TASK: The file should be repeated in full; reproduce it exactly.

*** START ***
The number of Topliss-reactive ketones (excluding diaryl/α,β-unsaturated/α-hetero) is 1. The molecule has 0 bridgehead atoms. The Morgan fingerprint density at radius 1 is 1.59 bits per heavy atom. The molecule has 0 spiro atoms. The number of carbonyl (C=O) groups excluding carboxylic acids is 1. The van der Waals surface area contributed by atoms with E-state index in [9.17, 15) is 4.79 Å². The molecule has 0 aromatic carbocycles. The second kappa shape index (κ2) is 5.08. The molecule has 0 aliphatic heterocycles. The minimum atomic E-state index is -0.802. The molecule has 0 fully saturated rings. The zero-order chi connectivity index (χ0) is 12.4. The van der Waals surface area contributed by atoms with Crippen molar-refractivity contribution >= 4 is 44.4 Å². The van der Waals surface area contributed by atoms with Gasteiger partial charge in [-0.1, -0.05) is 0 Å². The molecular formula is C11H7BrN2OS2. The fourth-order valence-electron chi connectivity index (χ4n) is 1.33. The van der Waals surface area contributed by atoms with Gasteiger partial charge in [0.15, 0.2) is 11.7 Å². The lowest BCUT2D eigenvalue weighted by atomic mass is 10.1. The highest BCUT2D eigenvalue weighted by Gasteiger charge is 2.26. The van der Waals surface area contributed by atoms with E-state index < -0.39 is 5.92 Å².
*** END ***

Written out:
The number of Topliss-reactive ketones (excluding diaryl/α,β-unsaturated/α-hetero) is 1. The molecule has 0 bridgehead atoms. The Morgan fingerprint density at radius 1 is 1.59 bits per heavy atom. The molecule has 0 spiro atoms. The number of carbonyl (C=O) groups excluding carboxylic acids is 1. The van der Waals surface area contributed by atoms with E-state index in [9.17, 15) is 4.79 Å². The molecule has 0 aromatic carbocycles. The second kappa shape index (κ2) is 5.08. The molecule has 0 aliphatic heterocycles. The minimum atomic E-state index is -0.802. The molecule has 0 fully saturated rings. The zero-order chi connectivity index (χ0) is 12.4. The van der Waals surface area contributed by atoms with Crippen molar-refractivity contribution >= 4 is 44.4 Å². The van der Waals surface area contributed by atoms with Gasteiger partial charge in [-0.1, -0.05) is 0 Å². The molecular formula is C11H7BrN2OS2. The fourth-order valence-electron chi connectivity index (χ4n) is 1.33. The van der Waals surface area contributed by atoms with Gasteiger partial charge in [0.15, 0.2) is 11.7 Å². The lowest BCUT2D eigenvalue weighted by atomic mass is 10.1. The highest BCUT2D eigenvalue weighted by Gasteiger charge is 2.26. The van der Waals surface area contributed by atoms with E-state index < -0.39 is 5.92 Å².